Kate Miller
Thaddeus Mast

Kate Miller spent two days at the University of Wyoming campus interviewing for the open provost and vice president for academic affairs position, ending the trip with a faculty question-and-answer session.

Miller is currently dean of the College of Geosciences at Texas A&M University after joining the faculty in 2009. She spent 18 years before that at the University of Texas at El Paso.

UW’s budget cuts are not new to Miller, who said she’s had experience making tough calls, having to make a 5 percent cut to her college, followed by a 10 percent cut.

“Don’t waste a crisis,” she said. “Budget cuts really force you to look hard at priorities and, as hard as it is, in the end that’s a good thing. One way or another, you’re going to find a way out of the troubled times you’re in right now, and there’s a bright future to this university.”

UW administration has begun program reviews to reduce spending. Once completed, departments could be restructured, eliminated or advised to increase enrollment or research. Miller explained how she would go about a review process.

“I would anticipate coming up with a set of principles that would help guide deans to set up their initial priorities,” she said. “I would work with the president to figure out some centralized goals we have — one could be preserving strong programs that make a big difference to students. That could be high enrollment or a support role. It could mean we are going to prioritize graduate student funding over staff support while we work through the cuts to continue to support our mission, which is teaching students.”

Finding other ways to raise money is important, and Miller said private fundraising and gifts could make a difference.

“We all know we need to diversify the income at universities, and private donors can be especially helpful,” she said. “Raising scholarship money and fellowship money speaks very well for donors. Then, there are oftentimes projects that really capture a donor’s imagination.”

She used Texas A&M’s atmospheric sciences program as an example.

“We have this radar dish on the top of the building we’re in,” she said. “It’s old and kind of faulty. So, my atmospheric scientists really want a new radar, but you can’t just go and say, ‘Hi donor, I want a new radar.’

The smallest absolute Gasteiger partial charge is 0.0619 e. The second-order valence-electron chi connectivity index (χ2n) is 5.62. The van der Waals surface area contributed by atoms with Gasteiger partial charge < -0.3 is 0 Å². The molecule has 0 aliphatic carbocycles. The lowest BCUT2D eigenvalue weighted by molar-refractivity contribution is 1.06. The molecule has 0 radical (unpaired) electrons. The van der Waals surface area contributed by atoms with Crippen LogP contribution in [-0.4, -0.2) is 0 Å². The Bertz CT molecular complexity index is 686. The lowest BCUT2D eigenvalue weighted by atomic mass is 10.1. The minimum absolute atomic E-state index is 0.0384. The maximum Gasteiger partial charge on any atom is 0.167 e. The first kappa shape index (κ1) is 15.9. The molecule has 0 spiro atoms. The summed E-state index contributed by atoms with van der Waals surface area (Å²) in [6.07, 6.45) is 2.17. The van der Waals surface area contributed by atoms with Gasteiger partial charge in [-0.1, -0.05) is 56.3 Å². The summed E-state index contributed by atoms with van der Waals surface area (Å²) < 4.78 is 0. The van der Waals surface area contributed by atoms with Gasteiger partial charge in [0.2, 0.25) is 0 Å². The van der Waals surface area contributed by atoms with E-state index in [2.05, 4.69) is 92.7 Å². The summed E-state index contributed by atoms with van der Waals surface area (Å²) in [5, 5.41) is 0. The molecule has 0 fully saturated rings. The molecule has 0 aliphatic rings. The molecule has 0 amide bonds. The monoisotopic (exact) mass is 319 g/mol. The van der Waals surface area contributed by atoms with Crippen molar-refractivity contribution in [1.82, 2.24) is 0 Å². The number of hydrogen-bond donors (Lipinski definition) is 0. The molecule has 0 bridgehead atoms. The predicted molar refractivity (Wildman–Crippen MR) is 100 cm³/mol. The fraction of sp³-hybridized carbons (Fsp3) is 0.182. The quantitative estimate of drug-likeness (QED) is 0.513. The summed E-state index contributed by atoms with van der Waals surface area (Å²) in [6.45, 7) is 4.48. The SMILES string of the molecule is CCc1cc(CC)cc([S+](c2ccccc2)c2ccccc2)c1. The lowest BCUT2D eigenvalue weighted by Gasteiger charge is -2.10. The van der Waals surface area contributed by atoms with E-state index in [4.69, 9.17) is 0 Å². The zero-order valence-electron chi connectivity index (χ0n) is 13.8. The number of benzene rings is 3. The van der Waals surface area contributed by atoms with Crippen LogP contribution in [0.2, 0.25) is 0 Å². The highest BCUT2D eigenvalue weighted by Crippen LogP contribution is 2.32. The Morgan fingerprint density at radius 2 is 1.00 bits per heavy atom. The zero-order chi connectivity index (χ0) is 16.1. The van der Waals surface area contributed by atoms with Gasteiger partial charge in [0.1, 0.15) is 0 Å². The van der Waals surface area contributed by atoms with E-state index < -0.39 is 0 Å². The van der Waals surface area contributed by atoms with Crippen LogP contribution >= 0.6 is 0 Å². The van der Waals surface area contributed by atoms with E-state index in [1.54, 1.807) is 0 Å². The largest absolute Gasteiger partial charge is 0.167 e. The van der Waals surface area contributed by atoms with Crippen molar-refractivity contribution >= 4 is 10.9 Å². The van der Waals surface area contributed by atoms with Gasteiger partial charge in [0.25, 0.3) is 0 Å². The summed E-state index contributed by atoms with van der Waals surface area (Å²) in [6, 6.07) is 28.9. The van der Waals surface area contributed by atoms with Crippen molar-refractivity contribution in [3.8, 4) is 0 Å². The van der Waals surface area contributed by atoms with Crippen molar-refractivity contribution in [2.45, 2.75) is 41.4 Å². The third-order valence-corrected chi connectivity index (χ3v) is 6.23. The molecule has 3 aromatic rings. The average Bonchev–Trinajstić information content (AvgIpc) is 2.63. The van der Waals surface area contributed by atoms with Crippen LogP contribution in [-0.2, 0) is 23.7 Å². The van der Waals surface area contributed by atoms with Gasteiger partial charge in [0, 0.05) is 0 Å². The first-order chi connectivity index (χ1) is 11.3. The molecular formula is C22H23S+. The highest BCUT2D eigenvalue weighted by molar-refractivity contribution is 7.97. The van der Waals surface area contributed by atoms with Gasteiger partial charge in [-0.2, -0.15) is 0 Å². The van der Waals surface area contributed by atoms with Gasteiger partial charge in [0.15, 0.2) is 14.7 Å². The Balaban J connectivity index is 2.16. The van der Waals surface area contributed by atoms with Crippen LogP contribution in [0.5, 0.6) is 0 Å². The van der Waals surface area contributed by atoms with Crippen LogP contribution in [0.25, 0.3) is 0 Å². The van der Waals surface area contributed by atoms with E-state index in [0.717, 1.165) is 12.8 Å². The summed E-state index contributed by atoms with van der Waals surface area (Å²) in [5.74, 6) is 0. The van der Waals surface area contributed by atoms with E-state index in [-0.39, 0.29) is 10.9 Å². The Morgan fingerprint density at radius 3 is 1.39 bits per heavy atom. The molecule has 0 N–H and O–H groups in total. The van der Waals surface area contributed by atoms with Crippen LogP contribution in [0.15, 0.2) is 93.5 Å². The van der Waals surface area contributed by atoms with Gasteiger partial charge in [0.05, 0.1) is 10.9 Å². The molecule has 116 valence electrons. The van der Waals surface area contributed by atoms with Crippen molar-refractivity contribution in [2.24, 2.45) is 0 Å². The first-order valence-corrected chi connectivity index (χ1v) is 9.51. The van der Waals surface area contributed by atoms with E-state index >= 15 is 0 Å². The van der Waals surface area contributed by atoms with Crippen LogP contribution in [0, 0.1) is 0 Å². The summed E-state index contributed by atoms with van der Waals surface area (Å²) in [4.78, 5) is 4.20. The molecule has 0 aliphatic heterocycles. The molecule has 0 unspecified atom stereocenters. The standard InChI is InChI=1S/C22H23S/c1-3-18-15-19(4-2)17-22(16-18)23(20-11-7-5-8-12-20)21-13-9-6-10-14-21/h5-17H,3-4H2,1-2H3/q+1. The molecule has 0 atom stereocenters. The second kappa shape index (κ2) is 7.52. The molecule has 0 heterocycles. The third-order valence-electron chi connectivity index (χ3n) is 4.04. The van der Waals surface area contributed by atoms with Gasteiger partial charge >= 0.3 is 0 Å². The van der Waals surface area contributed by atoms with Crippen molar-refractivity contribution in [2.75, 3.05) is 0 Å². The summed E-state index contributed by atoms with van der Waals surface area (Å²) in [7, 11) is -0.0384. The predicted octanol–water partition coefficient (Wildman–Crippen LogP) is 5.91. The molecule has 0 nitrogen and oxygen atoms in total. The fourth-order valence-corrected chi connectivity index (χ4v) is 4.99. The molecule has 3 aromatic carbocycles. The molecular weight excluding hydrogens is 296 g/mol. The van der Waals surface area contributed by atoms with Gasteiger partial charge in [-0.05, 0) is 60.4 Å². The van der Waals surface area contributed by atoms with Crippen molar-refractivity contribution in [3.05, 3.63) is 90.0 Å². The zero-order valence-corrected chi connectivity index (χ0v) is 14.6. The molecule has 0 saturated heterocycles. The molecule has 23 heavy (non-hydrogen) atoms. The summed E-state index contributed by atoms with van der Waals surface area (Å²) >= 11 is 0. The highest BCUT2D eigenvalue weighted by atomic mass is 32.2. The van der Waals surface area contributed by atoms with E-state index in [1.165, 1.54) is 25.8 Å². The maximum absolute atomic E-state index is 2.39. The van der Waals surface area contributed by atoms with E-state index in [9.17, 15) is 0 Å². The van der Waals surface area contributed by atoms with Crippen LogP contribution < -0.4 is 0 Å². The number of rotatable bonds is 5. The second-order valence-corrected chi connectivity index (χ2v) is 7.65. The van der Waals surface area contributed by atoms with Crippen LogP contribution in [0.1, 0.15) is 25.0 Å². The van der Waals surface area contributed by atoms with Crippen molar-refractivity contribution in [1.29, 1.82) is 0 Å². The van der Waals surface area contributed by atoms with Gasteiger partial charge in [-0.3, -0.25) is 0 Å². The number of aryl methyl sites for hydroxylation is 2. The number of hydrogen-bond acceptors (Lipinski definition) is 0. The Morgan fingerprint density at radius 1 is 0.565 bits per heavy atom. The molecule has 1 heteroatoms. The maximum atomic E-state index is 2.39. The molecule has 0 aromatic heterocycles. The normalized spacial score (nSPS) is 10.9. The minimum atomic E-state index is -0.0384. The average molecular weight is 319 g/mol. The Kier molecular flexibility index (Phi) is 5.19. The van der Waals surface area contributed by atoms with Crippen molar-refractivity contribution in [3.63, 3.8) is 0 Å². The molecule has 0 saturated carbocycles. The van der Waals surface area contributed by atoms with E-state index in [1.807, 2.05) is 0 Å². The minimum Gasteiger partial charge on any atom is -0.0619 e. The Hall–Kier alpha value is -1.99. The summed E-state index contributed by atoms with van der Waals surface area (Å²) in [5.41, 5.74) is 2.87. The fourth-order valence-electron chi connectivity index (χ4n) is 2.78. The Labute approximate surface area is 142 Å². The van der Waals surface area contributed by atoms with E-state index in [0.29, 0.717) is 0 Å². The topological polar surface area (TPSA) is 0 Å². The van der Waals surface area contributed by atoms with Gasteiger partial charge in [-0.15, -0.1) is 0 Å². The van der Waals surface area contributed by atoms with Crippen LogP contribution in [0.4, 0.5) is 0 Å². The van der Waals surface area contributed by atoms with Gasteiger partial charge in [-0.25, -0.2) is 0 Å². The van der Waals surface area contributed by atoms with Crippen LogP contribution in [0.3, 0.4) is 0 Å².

“But you can tell a donor a story — wouldn’t it be cool if we could build a mobile lab where we had a radar we could take it in the field anywhere,” Miller continued. “That’s a story you can talk to a donor about.”

Miller also has experience increasing diversity on campus, working with minority faculty and students during her time in Texas.

“The University of Texas at El Paso is 75 percent Mexican-American,” she said. “It was about getting first-generation college students, predominantly Mexican-American, in through college, especially in STEM degrees. We targeted high-quality high schools that were predominantly minorities, and we recruited heavily.”

Working with these students taught Miller how to help minority students work through the programs and graduate, she said.

“There’s nothing like hiring a faculty member who looks like the students,” she said. “We were extraordinarily proactive about searching for faculty members who would be representative of our student body.”

As for leadership, micromanaging isn’t a good way to perform the provost role, Miller said.

“I expect my people to do their job and, if people have questions, they can ask me,” she said. “I don’t like it when people go around me, and I won’t go around other people. If a faculty member goes around their dean or faculty head to me, I’ll say, ‘Glad to talk with you, I have an open-door policy, but know that, in a broad sense, I’m going to tell the dean what our conversation was about and why I think it’s important.”

Raising an institution’s stature is another important topic, and Miller explained there are several ways to go about growing a reputation.

“You have to look at where the strengths are and look at them in the context of funding and where research is going,” she said. “For a land grant institution, is that area strengthening a local economy. You also have to look at what the next big thing is going to be 10 years from now, and what we should be doing to get there.”

(6) comments

Pragmatist

There seems to be an exodus of experienced leadership from TX A&M. That place is too big and overcrowded. Bigger is not always better. Their loss is UW's gain in terms of leadership and students.

waitasec

Blah blah...diversity...blah blah...budget cuts...blah blah...donors...blah blah...diverse budget cuts...blah blah...increase enrollment....

Ernest Bass

Excellent comment. Bureaucrats are experts at "blah blah".

adroit1

And pessimists are excellent at shooting first, and becoming informed afterwards.

Matthew Brammer

Is that necessarily a bad thing, when the precedent for certain things has been set time and time and time again?

When X entity or person handles something a certain way, or says certain things (with or without Y result), for years with amusing predictability, is it all that surprising that when it happens again or a similar subject comes up, eyerolls, sighs, and preemptive criticism occurs? It's not rocket science, and it's not entirely unjustified.

adroit1

Again. What is your point? That judgment and criticism is warranted? Why - because of an applicant's response to an interview process in a public medium?

What exactly, is pre-emptive criticism? Shooting off (one's mouth) before understanding?

Chicken Little says the sky is falling. Perhaps "diversity" would have helped with the economy.

But cultural diversity is a bad thing?

Yawn.

Wake me when you have some substantive point besides "pre-emptive criticism." Otherwise, pat yourself on the back for jumping to conclusions. You are good at it.

Welcome to the discussion.

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